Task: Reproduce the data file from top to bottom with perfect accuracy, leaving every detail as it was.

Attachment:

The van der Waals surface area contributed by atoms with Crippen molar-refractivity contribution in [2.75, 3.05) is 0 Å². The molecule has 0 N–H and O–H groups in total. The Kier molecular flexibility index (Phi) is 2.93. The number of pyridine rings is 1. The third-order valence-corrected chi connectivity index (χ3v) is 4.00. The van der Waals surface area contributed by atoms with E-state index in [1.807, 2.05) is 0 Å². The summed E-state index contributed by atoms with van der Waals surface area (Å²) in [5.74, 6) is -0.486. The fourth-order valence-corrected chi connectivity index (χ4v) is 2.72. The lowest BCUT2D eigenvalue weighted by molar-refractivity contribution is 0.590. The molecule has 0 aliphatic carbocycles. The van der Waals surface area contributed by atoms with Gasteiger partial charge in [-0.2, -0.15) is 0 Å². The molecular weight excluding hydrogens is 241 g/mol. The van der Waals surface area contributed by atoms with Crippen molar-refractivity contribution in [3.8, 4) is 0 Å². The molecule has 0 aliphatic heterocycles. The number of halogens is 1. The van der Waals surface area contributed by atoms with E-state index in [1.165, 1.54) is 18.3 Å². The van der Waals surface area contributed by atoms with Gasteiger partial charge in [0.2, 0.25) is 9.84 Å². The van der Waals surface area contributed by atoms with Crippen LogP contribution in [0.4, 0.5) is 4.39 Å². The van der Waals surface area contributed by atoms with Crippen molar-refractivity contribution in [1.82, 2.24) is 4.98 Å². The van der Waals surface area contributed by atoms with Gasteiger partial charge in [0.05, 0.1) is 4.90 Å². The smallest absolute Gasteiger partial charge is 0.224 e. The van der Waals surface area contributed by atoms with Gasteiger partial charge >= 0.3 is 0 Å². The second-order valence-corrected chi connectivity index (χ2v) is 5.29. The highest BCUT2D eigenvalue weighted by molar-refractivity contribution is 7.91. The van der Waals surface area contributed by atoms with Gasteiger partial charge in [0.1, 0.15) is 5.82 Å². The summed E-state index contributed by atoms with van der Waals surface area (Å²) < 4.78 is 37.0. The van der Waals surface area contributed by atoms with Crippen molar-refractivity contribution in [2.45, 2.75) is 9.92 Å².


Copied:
The van der Waals surface area contributed by atoms with Crippen molar-refractivity contribution in [2.75, 3.05) is 0 Å². The molecule has 0 N–H and O–H groups in total. The Kier molecular flexibility index (Phi) is 2.93. The number of pyridine rings is 1. The third-order valence-corrected chi connectivity index (χ3v) is 4.00. The van der Waals surface area contributed by atoms with E-state index in [1.807, 2.05) is 0 Å². The summed E-state index contributed by atoms with van der Waals surface area (Å²) in [5.74, 6) is -0.486. The fourth-order valence-corrected chi connectivity index (χ4v) is 2.72. The lowest BCUT2D eigenvalue weighted by molar-refractivity contribution is 0.590. The molecule has 0 aliphatic carbocycles. The van der Waals surface area contributed by atoms with Gasteiger partial charge in [-0.2, -0.15) is 0 Å². The molecular weight excluding hydrogens is 241 g/mol. The van der Waals surface area contributed by atoms with Crippen molar-refractivity contribution in [3.8, 4) is 0 Å². The molecule has 0 aliphatic heterocycles. The number of halogens is 1. The van der Waals surface area contributed by atoms with E-state index in [1.165, 1.54) is 18.3 Å². The van der Waals surface area contributed by atoms with Gasteiger partial charge in [0.2, 0.25) is 9.84 Å². The van der Waals surface area contributed by atoms with Crippen LogP contribution in [0.4, 0.5) is 4.39 Å². The van der Waals surface area contributed by atoms with Crippen molar-refractivity contribution in [1.82, 2.24) is 4.98 Å². The van der Waals surface area contributed by atoms with Gasteiger partial charge in [0.05, 0.1) is 4.90 Å². The smallest absolute Gasteiger partial charge is 0.224 e. The van der Waals surface area contributed by atoms with Gasteiger partial charge >= 0.3 is 0 Å². The second-order valence-corrected chi connectivity index (χ2v) is 5.29. The highest BCUT2D eigenvalue weighted by molar-refractivity contribution is 7.91. The van der Waals surface area contributed by atoms with Gasteiger partial charge in [0.1, 0.15) is 5.82 Å². The summed E-state index contributed by atoms with van der Waals surface area (Å²) < 4.78 is 37.0. The van der Waals surface area contributed by atoms with Crippen molar-refractivity contribution in [2.45, 2.75) is 9.92 Å².